COSBURN BOWLER Q&A • LEARNING TO BOWL

Tips and resources to help you become a better bowler

Bowler Q&A

Learning to bowl

Does Cosburn have coaches to help me learn how to bowl?

Yes. When you first tried bowling at Cosburn, you probably met one of our club coaches. These experienced members have completed a special training program in coaching techniques, strategies, and ethics for lawn bowling. Cosburn’s current club coaches are:

Eunice Chaffey
Wendy Dobson
George Ferries
Laila Hassan
Sandy Johnson
Kyle Knoeck
Nancy Lord
Nanci Myers
Keith Park
Tom Trattner
Mary Lou Santos
Stephen Walsh
Martin Zibauer

Feel free to ask a club coach if you have a question about the game, need help with a delivery problem, or just want some ideas for practice drills. You can also email the club’s coaching chair at coaching@cosburnbowls.ca.

Do new Cosburn bowlers play with experienced bowlers?
Yes. Once you’ve learned the basics, you’ll be able to play in games with bowlers of all levels of experience. When you play, watch the other bowlers to see how they deliver the bowl, how the game proceeds, and how the skip uses strategy in the game. You can learn hand signals and bowls terminology from other players. And if you have a question, just ask—most experienced bowlers are friendly and enjoy sharing their knowledge.

Of course, some bowlers have unorthodox delivery styles that may work well for them but won’t work for you. Sometimes, you can learn what not to do from other bowlers.

Can I practise on my own?
Yes. Many bowlers arrive early for a jitney to play a few practice ends before the game starts. Others come to the club specifically for a practice session. If you use club bowls, you’ll need to practice when the clubhouse is open; once you have your own bowls you can practise any time. If the greens are being used for a regular jitney, a tournament, or a special event, you may be asked to move, but there’s almost always a free rink or two for practice.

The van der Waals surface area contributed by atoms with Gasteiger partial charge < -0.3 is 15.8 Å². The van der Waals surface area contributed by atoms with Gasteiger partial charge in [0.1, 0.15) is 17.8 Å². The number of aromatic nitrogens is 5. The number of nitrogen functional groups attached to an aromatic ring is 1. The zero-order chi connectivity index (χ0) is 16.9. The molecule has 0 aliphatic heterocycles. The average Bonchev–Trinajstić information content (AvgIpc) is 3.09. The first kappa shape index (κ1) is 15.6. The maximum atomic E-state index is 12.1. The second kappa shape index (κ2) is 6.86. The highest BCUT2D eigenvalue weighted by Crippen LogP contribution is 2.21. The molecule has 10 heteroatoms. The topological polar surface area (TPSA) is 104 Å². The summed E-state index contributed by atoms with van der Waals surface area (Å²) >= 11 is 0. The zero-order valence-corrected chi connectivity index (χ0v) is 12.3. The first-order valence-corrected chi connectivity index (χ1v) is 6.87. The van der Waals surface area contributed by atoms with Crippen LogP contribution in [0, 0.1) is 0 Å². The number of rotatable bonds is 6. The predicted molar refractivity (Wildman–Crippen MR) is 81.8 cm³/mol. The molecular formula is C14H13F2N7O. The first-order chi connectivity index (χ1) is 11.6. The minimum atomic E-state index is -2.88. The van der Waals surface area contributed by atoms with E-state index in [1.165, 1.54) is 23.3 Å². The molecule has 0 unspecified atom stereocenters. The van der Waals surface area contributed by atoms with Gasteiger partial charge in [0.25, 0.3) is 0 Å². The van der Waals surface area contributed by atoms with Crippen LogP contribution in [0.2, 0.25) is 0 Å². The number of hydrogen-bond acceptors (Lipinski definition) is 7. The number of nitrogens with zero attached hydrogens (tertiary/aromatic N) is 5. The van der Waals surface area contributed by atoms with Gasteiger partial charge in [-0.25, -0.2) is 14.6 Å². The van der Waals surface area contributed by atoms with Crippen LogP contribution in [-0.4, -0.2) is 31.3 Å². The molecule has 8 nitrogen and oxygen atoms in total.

Coaches will tell you to always practise with intention. Rather than just throwing bowls casually, have a specific goal for your practice session. You could work on your aim or your weight, for example. Perhaps you want to correct a specific delivery fault that is giving you trouble. Or you could practise a certain type of shot, such as a draw or a runner.

Does Cosburn hold coaching sessions or clinics where I can improve my skills?
Yes. During the bowls season, Cosburn’s coaching chair may organize special coaching clinics—a few hours dedicated to helping our members develop their skills and bowls knowledge. We’ve offered clinics for new bowlers, vices, skips and tournament players, as well as clinics that focus on weight and delivery. Clinics will be announced at the club and through email. You can also check our online special events calendar.
What about online resources for lawn bowling?

Online videos are a great resource for bowlers. You can watch high-level competition games, training videos from top coaches around the world, and Nick Brett’s “ridiculous” bowls shot that deservedly went viral in January 2020. Here are some Youtube channels, playlists, and video series we watch:

Auckland Bowls, Bowls Basics Series
Bowls NZ coaching playlist
Build Your Skills channel
Lachlan Tighe’s channel

Many bowls organizations have information and tips for bowlers on their websites. Here are links to a few prominent organizations:
Ontario Lawn Bowling Association
Bowls Canada Boulingrin
World Bowls

What are the rules that govern lawn bowling?
In jitneys and tournament games, Cosburn generally follows rules set by the OLBA, also known as “Conditions of Play.” Those rules are based ultimately on the Laws of the Sport, which are set by the sport’s international federation, World Bowls.

Cosburn’s club bylaws are the rules that guide how the club is run.

I have a friend who wants to try bowling—can I bring them to the club?
Yes! Club members can bring guests to the club. Guests can have up to three free visits before we require that they become members. We’ll ask them to sign a guest waiver, and you are responsible for their behaviour at the club. If you’re bringing a non-bowler, it’s a good idea to arrange to meet a club coach who will give your guest an introduction to the game.

Do you have a question we haven’t answered?
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